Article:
Monday, October 25, 2021

A third of women do not have access to proper contraception amid Covid

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Almost a third of women looking for long-acting contraceptives like IUDs or implants were unable to do so during the pandemic, new research has shown.

Covid-19 has profoundly disrupted sexual health clinics, forcing services to close or operate clinics while staff are moved to work with Covid patients or forced to self-isolate.

It has led women to find the most effective long-acting reversible contraceptives (LARC) of an IUD or implant as these require in-person appointments that have largely been suspended as consultations are carried out remotely over the phone or video call.

A remote sexual health testing service called Preventx, which surveyed 500 women who tried to use long-acting contraception, found that about three in ten had not been able to get this form of birth control last year.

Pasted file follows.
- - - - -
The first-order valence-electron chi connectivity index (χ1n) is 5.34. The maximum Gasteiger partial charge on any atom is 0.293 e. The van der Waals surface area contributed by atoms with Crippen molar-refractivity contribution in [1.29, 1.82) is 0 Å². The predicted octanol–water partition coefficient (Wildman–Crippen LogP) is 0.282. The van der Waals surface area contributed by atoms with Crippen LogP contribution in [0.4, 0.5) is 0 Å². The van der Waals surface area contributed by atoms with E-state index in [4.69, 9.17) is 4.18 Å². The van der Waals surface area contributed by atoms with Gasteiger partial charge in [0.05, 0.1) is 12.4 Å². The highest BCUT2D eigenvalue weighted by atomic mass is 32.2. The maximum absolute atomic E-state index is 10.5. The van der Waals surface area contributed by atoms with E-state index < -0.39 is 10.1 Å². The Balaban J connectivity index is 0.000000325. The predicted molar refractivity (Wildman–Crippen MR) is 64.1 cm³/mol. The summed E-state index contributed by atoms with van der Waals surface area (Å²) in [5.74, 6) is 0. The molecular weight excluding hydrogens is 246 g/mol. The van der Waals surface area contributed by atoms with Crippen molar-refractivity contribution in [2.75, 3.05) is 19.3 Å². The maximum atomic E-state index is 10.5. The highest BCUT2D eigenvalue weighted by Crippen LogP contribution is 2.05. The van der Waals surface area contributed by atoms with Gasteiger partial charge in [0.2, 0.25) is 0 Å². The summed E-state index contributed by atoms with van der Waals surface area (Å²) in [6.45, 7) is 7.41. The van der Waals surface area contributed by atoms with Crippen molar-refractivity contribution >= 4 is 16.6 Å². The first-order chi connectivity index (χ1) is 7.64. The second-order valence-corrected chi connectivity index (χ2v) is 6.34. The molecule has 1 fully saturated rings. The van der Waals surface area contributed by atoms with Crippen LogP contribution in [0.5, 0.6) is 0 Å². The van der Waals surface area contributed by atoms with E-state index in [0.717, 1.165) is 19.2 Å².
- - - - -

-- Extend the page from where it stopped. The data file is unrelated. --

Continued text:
Of these women, seven percent said their inability to use long-acting contraceptives led them to seek abortion services, while 12 percent said they were forced to take the morning-after pill.

Women’s bodies react differently to different types of birth control, with some having significant side effects from the pill.

The guidelines published by the National Institute for Health and Care Excellence (NICE) state that the increased use of long-acting reversible birth control methods in women is critical to reducing the risk of unplanned pregnancies.

Ruth Poole, executive director of Preventx, who works with the NHS, said, “The lack of access to both long-acting contraception and sexual health tests has a significant impact on people and will negatively impact health inequalities.”

Sexual and reproductive health services were significantly underfunded and overburdened prior to the Covid crisis, but an already fragile situation was exacerbated by the disruption of the pandemic.

Earlier this year The independent one reported that thousands of women had abortions after becoming pregnant while struggling to access contraception during the pandemic.

Katherine O’Brien, a spokeswoman for the UK Pregnancy Counseling Service, the UK’s largest abortion provider, said: “No woman aspires to have an abortion, and ideally no woman should have access to abortion services. It is much better for women if they can avoid an unplanned pregnancy and termination of pregnancy. For some women, an abortion will be a difficult experience. “

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